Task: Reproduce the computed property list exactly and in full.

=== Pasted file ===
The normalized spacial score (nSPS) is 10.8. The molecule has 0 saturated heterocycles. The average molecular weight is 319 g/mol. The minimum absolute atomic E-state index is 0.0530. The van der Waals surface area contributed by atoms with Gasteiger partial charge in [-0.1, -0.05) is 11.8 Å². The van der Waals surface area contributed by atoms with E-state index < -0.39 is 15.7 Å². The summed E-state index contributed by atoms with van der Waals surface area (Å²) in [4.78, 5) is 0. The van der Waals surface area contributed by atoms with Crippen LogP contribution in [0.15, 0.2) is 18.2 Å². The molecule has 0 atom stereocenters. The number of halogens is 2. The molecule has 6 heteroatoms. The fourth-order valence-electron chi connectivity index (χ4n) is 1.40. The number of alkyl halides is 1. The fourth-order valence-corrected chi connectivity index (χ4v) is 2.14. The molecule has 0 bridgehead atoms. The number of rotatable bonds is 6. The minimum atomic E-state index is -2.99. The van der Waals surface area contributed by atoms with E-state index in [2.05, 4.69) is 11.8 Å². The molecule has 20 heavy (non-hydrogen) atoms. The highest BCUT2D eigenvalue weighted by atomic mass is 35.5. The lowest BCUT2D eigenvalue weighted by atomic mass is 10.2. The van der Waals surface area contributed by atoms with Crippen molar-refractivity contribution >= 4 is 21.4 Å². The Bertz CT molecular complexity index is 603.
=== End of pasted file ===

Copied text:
The normalized spacial score (nSPS) is 10.8. The molecule has 0 saturated heterocycles. The average molecular weight is 319 g/mol. The minimum absolute atomic E-state index is 0.0530. The van der Waals surface area contributed by atoms with Gasteiger partial charge in [-0.1, -0.05) is 11.8 Å². The van der Waals surface area contributed by atoms with E-state index < -0.39 is 15.7 Å². The summed E-state index contributed by atoms with van der Waals surface area (Å²) in [4.78, 5) is 0. The van der Waals surface area contributed by atoms with Crippen LogP contribution in [0.15, 0.2) is 18.2 Å². The molecule has 0 atom stereocenters. The number of halogens is 2. The molecule has 6 heteroatoms. The fourth-order valence-electron chi connectivity index (χ4n) is 1.40. The number of alkyl halides is 1. The fourth-order valence-corrected chi connectivity index (χ4v) is 2.14. The molecule has 0 bridgehead atoms. The number of rotatable bonds is 6. The minimum atomic E-state index is -2.99. The van der Waals surface area contributed by atoms with E-state index in [2.05, 4.69) is 11.8 Å². The molecule has 20 heavy (non-hydrogen) atoms. The highest BCUT2D eigenvalue weighted by atomic mass is 35.5. The lowest BCUT2D eigenvalue weighted by atomic mass is 10.2. The van der Waals surface area contributed by atoms with Crippen molar-refractivity contribution >= 4 is 21.4 Å². The Bertz CT molecular complexity index is 603.